[Solved] How can I define an UUID for a class, and use __uuidof, in the same way for g++ and Visual C++?

Note: This is a question-with-answer in order to document a technique that others might find useful, and in order to perhaps become aware of others’ even better solutions. Do feel free to add critique or questions as comments. Also do feel free to add additional answers. 🙂


Visual C++ has always had a language extension __uuidof(classname) that can retrieve an UUID, a 128 bit Universally Unique Identifier, provided that the UUID’s been associated with the class via __declspec, which also is a Visual C++ language extension:

#include <guiddef.h>        // GUID, another name for UUID

class
    __declspec( uuid( "290ff5cb-3a21-4740-bfda-2697ca13deae" ) )
    Foo
{};

#include <iostream>
using namespace std;

auto main()
    -> int
{
    cout << hex << __uuidof( Foo ).Data1 << endl;   // 290ff5cb
}

MinGW g++ 4.8.2 (and possibly some earlier versions) supports __uuidof, but it does not support MSVC’s __declspec. Compiling the above with g++ 4.8.2 therefore fails, at least with the Nuwen distribution that I use. First g++ issues the warning “’uuid’ attribute directive ignored”, and then one gets a linker error “undefined reference to _GUID const& __mingw_uuidof<Foo>()”.

The error hints at the way an UUID is associated with a class for g++, namely by specializing the function template __mingw_uuidof for the class.

Unfortunately the UUID specification is then of a form that’s radically different from the Visual C++ form. It’s numbers, not a string. And it’s not tucked in after the class or struct keyword, but follows a declaration of the class:

#include <guiddef.h>        // GUID, another name for UUID

class Foo {};

template<>
auto __mingw_uuidof<Foo>()
    -> GUID const&
{
    static const GUID the_uuid = 
    {
        0x290ff5cb, 0x3a21, 0x4740,
        { 0xbf, 0xda, 0x26, 0x97, 0xca, 0x13, 0xde, 0xae }
    };
    return the_uuid;
}

#include <iostream>
using namespace std;

auto main()
    -> int
{
    cout << hex << __uuidof( Foo ).Data1 << endl;   // 290ff5cb
}

How can one associate an UUID with a class so that it will work with both compilers’ __uuidof, without redundancy, and preferably with the UUID as a direct sequence of digits (as with Visual C++)?

Solution #1:

Up-front disclaimer: nothing of this has been extensively tested or reviewed. I just wrote it.

One possible unification approach is suggested by this fact:

  • A Visual C++ __declspec( uuid ) doesn’t need to be provided with the first declaration of a class: it can be applied after the first declaration.

E.g. Visual C++ code can look like this:

class Foo
{};

class  __declspec( uuid( "290ff5cb-3a21-4740-bfda-2697ca13deae" ) ) Foo;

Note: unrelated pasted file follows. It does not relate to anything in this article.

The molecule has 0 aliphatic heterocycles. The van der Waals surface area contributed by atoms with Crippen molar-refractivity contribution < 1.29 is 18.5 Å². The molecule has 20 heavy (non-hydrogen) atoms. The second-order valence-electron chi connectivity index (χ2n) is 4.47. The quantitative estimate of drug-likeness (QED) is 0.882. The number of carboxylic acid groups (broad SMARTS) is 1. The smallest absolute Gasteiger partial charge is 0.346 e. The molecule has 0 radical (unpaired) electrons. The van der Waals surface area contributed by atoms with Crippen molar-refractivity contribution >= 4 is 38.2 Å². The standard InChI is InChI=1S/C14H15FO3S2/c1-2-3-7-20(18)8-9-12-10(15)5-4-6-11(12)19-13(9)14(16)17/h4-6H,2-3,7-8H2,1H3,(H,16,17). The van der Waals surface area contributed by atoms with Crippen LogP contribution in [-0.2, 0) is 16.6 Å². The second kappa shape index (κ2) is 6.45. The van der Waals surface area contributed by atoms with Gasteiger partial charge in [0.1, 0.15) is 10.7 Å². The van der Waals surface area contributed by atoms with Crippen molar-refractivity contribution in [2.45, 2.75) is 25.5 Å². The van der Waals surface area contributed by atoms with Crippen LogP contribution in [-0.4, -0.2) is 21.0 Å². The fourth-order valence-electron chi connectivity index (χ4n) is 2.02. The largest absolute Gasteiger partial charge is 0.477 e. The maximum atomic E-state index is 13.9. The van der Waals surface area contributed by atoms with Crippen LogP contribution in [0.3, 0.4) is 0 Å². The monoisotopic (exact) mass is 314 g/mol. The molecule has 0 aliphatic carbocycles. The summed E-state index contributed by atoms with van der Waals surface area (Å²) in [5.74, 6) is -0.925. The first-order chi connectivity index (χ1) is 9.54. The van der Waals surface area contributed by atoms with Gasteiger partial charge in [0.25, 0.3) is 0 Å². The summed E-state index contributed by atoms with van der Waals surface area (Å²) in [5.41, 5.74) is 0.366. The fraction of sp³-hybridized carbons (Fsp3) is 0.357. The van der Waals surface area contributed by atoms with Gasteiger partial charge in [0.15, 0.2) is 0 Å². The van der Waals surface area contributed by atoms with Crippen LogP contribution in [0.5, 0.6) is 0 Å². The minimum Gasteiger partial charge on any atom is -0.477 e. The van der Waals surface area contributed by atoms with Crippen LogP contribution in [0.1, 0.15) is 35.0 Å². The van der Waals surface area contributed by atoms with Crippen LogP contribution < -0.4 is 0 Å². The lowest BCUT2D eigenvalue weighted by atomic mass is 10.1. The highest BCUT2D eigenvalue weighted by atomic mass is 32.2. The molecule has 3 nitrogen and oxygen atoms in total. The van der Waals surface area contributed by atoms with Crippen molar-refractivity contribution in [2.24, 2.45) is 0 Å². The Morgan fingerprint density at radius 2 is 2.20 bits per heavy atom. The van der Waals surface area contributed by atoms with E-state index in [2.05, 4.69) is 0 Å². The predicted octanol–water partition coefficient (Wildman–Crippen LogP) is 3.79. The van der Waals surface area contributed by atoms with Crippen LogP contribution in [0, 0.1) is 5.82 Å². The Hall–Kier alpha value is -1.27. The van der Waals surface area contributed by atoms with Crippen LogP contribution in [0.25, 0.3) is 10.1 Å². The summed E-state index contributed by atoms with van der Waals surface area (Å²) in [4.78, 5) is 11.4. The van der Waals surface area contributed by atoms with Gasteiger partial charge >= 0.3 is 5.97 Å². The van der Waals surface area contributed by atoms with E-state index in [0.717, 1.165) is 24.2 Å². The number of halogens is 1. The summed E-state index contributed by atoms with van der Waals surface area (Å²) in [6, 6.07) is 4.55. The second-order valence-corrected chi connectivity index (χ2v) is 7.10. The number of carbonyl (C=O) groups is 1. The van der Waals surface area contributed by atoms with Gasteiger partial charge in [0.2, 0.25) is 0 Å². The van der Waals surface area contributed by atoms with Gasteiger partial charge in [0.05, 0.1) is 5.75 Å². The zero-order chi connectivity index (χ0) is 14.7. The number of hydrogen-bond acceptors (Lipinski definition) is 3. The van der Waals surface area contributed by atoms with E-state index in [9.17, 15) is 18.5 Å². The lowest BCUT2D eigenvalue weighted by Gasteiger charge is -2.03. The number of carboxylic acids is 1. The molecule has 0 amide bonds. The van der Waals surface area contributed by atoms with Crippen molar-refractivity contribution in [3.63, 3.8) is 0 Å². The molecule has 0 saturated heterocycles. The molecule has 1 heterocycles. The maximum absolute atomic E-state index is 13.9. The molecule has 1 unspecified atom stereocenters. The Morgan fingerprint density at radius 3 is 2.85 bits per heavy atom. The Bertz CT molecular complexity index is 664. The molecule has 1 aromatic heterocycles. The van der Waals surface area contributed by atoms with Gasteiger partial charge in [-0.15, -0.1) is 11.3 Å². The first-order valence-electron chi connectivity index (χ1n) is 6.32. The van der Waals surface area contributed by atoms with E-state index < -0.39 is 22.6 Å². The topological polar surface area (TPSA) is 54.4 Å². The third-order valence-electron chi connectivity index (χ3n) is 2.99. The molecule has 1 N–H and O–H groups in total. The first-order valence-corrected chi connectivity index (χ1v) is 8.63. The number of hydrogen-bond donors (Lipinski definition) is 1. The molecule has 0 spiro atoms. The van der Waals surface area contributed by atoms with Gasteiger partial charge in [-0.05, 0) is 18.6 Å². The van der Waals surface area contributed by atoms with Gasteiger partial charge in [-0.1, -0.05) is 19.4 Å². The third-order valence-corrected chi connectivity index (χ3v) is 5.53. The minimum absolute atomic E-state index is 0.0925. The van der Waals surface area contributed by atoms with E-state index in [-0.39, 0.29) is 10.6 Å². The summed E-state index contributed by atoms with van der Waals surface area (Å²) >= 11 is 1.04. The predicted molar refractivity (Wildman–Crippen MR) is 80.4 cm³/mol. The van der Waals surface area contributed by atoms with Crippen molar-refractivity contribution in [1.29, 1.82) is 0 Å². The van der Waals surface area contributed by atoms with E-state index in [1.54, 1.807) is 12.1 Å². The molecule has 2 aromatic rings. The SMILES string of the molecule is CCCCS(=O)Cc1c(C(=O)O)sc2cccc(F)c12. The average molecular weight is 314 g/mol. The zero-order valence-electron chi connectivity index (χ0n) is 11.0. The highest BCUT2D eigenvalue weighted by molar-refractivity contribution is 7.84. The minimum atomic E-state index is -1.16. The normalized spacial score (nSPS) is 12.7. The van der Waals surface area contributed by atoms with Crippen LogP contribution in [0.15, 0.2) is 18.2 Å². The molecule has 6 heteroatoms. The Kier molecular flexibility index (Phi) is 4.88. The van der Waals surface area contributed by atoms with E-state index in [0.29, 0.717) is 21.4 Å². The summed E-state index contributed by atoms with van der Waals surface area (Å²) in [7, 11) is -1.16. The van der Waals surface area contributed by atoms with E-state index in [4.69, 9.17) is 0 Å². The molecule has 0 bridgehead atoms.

Thus a which-compiler-is-it sniffing macro CPPX_UUID_FOR can be defined as …

#if !defined( CPPX_UUID_FOR )
#   if defined( _MSC_VER )
#       define CPPX_UUID_FOR    CPPX_MSVC_UUID_FOR
#   elif defined( __GNUC__ )
#       define CPPX_UUID_FOR    CPPX_GNUC_UUID_FOR
#   endif
#endif

and be invoked after the first declaration of the class:

#include <iostream>
using namespace std;

struct Foo {};
CPPX_UUID_FOR( Foo, "dbe41a75-d5da-402a-aff7-cd347877ec00" );

void test()
{
    using cppx::uuid::operator<<;
    cout << setw( 20 ) << "__uuidof: " << __uuidof( Foo ) << endl;
}

The macro implementation for Visual C++ is trivial:

#define CPPX_MSVC_UUID_FOR( name, spec )    
    class __declspec( uuid( spec ) ) name

The macro implementation for g++ is a bit more involved:

#define CPPX_GNUC_UUID_FOR( name, spec )    
template<>                                  
inline                                      
auto __mingw_uuidof<name>()                 
    -> GUID const&                          
{                                           
    using cppx::operator"" _uuid;           
    static constexpr GUID the_uuid = spec ## _uuid; 
                                            
    return the_uuid;                        
}                                           
                                            
template<>                                  
inline                                      
auto __mingw_uuidof<name*>()                
    -> GUID const&                          
{ return __mingw_uuidof<name>(); }          
                                            
static_assert( true, "" )

… where the static_assert only serves to support a final semicolon in the invocation.

The user defined literal is not strictly necessary, but I thought it was interesting to do it.

cppx::operator"" _uuid is defined thusly, in namespace cppx:

namespace detail {
    CPPX_CONSTEXPR
    auto uuid_from_spec( char const* const s, size_t const size )
        -> cppx::Uuid
    {
        return (
            size == 36?   cppx::uuid::from(
                    reinterpret_cast<char const (&)[37]>( *s )
                            ) :
            cppx::fail(
                "An uuid spec must be 36 chars, like"
                " "dbe41a75-d5da-402a-aff7-cd347877ec00""
                )
            );
    }
}  // namespace detail

#if !(defined( _MSC_VER ) || defined( NO_USER_LITERALS ))
CPPX_CONSTEXPR
auto operator"" _uuid( char const* const s, size_t const size )
    -> cppx::Uuid
{ return detail::uuid_from_spec( s, size ); }